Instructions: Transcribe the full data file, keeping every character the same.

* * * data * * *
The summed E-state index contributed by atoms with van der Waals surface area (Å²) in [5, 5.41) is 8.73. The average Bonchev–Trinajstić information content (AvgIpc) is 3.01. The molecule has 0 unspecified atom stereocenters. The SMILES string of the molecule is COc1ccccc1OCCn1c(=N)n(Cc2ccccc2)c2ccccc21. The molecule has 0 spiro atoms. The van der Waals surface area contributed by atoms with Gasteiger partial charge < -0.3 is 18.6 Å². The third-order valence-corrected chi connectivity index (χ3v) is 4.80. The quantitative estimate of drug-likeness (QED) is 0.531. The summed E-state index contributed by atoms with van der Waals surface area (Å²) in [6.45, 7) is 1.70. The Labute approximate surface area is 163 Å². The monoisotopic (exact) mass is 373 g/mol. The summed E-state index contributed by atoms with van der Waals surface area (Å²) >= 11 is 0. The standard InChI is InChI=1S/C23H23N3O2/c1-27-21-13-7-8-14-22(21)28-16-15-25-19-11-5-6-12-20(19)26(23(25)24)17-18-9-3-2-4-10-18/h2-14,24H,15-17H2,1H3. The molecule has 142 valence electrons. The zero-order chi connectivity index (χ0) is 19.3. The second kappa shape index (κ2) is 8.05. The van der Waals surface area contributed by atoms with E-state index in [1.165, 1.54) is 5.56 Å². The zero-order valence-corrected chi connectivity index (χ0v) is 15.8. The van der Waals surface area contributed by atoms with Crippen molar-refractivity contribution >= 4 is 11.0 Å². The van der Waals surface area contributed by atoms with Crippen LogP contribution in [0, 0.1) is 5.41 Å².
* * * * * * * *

The summed E-state index contributed by atoms with van der Waals surface area (Å²) in [5, 5.41) is 8.73. The average Bonchev–Trinajstić information content (AvgIpc) is 3.01. The molecule has 0 unspecified atom stereocenters. The SMILES string of the molecule is COc1ccccc1OCCn1c(=N)n(Cc2ccccc2)c2ccccc21. The molecule has 0 spiro atoms. The van der Waals surface area contributed by atoms with Gasteiger partial charge < -0.3 is 18.6 Å². The third-order valence-corrected chi connectivity index (χ3v) is 4.80. The quantitative estimate of drug-likeness (QED) is 0.531. The summed E-state index contributed by atoms with van der Waals surface area (Å²) in [6.45, 7) is 1.70. The Labute approximate surface area is 163 Å². The monoisotopic (exact) mass is 373 g/mol. The summed E-state index contributed by atoms with van der Waals surface area (Å²) >= 11 is 0. The standard InChI is InChI=1S/C23H23N3O2/c1-27-21-13-7-8-14-22(21)28-16-15-25-19-11-5-6-12-20(19)26(23(25)24)17-18-9-3-2-4-10-18/h2-14,24H,15-17H2,1H3. The molecule has 142 valence electrons. The zero-order chi connectivity index (χ0) is 19.3. The second kappa shape index (κ2) is 8.05. The van der Waals surface area contributed by atoms with E-state index in [1.165, 1.54) is 5.56 Å². The zero-order valence-corrected chi connectivity index (χ0v) is 15.8. The van der Waals surface area contributed by atoms with Crippen molar-refractivity contribution >= 4 is 11.0 Å². The van der Waals surface area contributed by atoms with Crippen LogP contribution in [0, 0.1) is 5.41 Å².